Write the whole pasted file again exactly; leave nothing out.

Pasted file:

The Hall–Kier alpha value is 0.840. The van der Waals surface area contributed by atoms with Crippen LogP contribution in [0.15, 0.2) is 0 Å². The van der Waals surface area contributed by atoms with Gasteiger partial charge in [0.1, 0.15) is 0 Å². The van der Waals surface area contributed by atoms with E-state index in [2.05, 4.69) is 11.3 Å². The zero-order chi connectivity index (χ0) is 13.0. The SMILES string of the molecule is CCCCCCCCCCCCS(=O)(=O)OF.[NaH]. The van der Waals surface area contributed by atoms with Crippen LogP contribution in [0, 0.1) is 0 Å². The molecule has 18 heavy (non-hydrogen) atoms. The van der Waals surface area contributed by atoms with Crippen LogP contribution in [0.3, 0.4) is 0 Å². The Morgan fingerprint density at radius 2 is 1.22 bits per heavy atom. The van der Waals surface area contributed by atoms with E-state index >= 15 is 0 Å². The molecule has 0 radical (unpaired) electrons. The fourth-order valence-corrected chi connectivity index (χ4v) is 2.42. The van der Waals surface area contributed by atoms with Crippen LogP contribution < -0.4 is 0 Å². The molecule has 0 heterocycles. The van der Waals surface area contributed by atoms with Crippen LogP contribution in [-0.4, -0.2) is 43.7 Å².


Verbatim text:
The Hall–Kier alpha value is 0.840. The van der Waals surface area contributed by atoms with Crippen LogP contribution in [0.15, 0.2) is 0 Å². The van der Waals surface area contributed by atoms with Gasteiger partial charge in [0.1, 0.15) is 0 Å². The van der Waals surface area contributed by atoms with E-state index in [2.05, 4.69) is 11.3 Å². The zero-order chi connectivity index (χ0) is 13.0. The SMILES string of the molecule is CCCCCCCCCCCCS(=O)(=O)OF.[NaH]. The van der Waals surface area contributed by atoms with Crippen LogP contribution in [0, 0.1) is 0 Å². The molecule has 18 heavy (non-hydrogen) atoms. The van der Waals surface area contributed by atoms with Crippen LogP contribution in [0.3, 0.4) is 0 Å². The Morgan fingerprint density at radius 2 is 1.22 bits per heavy atom. The van der Waals surface area contributed by atoms with E-state index >= 15 is 0 Å². The molecule has 0 radical (unpaired) electrons. The fourth-order valence-corrected chi connectivity index (χ4v) is 2.42. The van der Waals surface area contributed by atoms with Crippen LogP contribution < -0.4 is 0 Å². The molecule has 0 heterocycles. The van der Waals surface area contributed by atoms with Crippen LogP contribution in [-0.4, -0.2) is 43.7 Å².